In Carlos Alcaraz’s stunning 5-set win over Novak Djokovic to wrest the 2023 Wimbledon trophy, fans, journalists and analysts have pointed to different pivotal moments in the match as the reason for victory.

Zooming out and examining the stats broadly, one crucial area of the game stands out for Alcaraz. The 20-year-old phenom returned the Djokovic serve better than anyone has in 2023.

Djokovic Aces At Wimbledon

Djokovic had been owning his service games, until he ran into Alcaraz, who seemed to have a beat on 23-time Grand Slam champ’s every serving tendency. Heading into the Wimbledon final, Novak had been averaging 11 aces per match. Carlitos held him to just 2. Think about that. Two aces over the course of 5 sets.

Using the ATP’s “Return Leaderboard” metric, Alcaraz is currently the world’s best returner. However, some of his flashy return stats against Djokovic even outpaced his current tour averages. For example, in the championship match, Alcaraz posted a stat of 38% return points won on Novak’s first serve, according to IBM. His tour-leading average is 35%. Carlitos even bested himself– and he did it against the GOAT.

The question is, how did Alcaraz do it?

Alcaraz Return Strategy

In addition to the quick reflexes of youth, Alcaraz might have made use of analytics. ATP servers often have “go-to” tendencies when they need a point. For example, facing break point in the Ad court, a server might tend to hit a slice or kick serve to the returner’s backhand.

These tendencies can be understood by using data either available on the internet or through match-tagging and aggregation by a sports analytics firm.

In addition, serve speeds and placements at this elite level require returners to make fraction-of-a-second educated guesses as to where the serve will land. Alcaraz is savant-like at reading those cues.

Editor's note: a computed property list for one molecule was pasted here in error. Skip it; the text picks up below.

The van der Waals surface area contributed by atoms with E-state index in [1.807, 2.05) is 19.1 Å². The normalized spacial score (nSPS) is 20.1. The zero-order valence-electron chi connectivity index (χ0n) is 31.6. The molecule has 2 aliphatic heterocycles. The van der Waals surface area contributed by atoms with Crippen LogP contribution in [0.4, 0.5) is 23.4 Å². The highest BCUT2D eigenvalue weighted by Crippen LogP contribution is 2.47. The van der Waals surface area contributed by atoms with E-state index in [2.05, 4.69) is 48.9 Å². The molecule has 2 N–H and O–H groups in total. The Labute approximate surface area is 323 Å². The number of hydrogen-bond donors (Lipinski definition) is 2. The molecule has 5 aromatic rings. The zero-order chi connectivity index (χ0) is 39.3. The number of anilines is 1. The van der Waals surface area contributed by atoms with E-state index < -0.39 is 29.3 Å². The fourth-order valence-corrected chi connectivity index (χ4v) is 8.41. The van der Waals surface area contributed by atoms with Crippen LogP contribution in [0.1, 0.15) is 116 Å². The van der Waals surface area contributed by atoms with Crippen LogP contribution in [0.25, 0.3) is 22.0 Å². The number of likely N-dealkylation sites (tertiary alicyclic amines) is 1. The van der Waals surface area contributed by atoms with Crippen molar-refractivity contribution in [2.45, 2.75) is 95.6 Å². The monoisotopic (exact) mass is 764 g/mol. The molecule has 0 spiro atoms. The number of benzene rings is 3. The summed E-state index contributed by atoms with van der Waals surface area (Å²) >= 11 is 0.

Alcaraz Father: Superfan

But here’s the obvious unaddressed issue: Might the reported incident involving Alcaraz’s father filming a Djokovic practice have aided in picking up on any of these service tendencies?

That would be a stretch. It might not have helped. And it’s not even clear Alcaraz was aware of the video his father took. But to think of it another way: It can’t have hurt.

Asked about the filming in a press conference earlier in the week, Alcaraz diffused the question brilliantly saying, “Probably, it is true. My father is a huge fan of tennis. He doesn’t only watch my matches. I think he gets into the club at 11 a.m. and gets out at 10 p.m., watching matches, watching practice from everyone.”

Someone like that is a great base of knowledge to have on your team.

To be clear, the senior Alcaraz broke no rules and had access to the court where Djokovic was training.

The world number one also reminded us that he has access to hundreds of hours of Djokovic video on multiple platforms if he needs it. That was a tip-off that Alcaraz is indeed using video to examine server tendencies.

And it’s working.

Given the success of Alcaraz and the controversy that this incident stirred, the result could be more filming of player practices– and perhaps in turn new rules about who can and cannot engage in that practice.


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